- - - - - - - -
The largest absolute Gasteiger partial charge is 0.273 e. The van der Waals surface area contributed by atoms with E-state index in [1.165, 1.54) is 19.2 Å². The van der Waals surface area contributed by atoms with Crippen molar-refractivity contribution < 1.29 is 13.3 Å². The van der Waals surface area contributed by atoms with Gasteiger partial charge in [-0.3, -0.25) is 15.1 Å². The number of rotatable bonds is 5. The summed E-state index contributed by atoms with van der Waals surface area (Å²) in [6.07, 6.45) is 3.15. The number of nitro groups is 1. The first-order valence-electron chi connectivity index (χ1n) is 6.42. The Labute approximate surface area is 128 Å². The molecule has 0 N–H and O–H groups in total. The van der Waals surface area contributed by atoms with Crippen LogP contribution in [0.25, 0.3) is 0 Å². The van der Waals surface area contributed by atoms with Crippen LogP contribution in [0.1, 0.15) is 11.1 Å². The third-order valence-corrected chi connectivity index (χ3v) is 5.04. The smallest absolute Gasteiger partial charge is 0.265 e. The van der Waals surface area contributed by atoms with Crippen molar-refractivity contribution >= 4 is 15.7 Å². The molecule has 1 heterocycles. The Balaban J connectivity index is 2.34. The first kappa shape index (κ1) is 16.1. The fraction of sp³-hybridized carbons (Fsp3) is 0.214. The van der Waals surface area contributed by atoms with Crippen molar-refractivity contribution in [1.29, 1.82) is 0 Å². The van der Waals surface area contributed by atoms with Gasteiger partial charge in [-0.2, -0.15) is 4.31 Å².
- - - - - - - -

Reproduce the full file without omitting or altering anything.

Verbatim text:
The largest absolute Gasteiger partial charge is 0.273 e. The van der Waals surface area contributed by atoms with E-state index in [1.165, 1.54) is 19.2 Å². The van der Waals surface area contributed by atoms with Crippen molar-refractivity contribution < 1.29 is 13.3 Å². The van der Waals surface area contributed by atoms with Gasteiger partial charge in [-0.3, -0.25) is 15.1 Å². The number of rotatable bonds is 5. The summed E-state index contributed by atoms with van der Waals surface area (Å²) in [6.07, 6.45) is 3.15. The number of nitro groups is 1. The first-order valence-electron chi connectivity index (χ1n) is 6.42. The Labute approximate surface area is 128 Å². The molecule has 0 N–H and O–H groups in total. The van der Waals surface area contributed by atoms with Crippen LogP contribution in [0.25, 0.3) is 0 Å². The van der Waals surface area contributed by atoms with Crippen LogP contribution in [0.1, 0.15) is 11.1 Å². The third-order valence-corrected chi connectivity index (χ3v) is 5.04. The smallest absolute Gasteiger partial charge is 0.265 e. The van der Waals surface area contributed by atoms with Crippen molar-refractivity contribution >= 4 is 15.7 Å². The molecule has 1 heterocycles. The Balaban J connectivity index is 2.34. The first kappa shape index (κ1) is 16.1. The fraction of sp³-hybridized carbons (Fsp3) is 0.214. The van der Waals surface area contributed by atoms with Crippen molar-refractivity contribution in [1.29, 1.82) is 0 Å². The van der Waals surface area contributed by atoms with Gasteiger partial charge in [-0.2, -0.15) is 4.31 Å².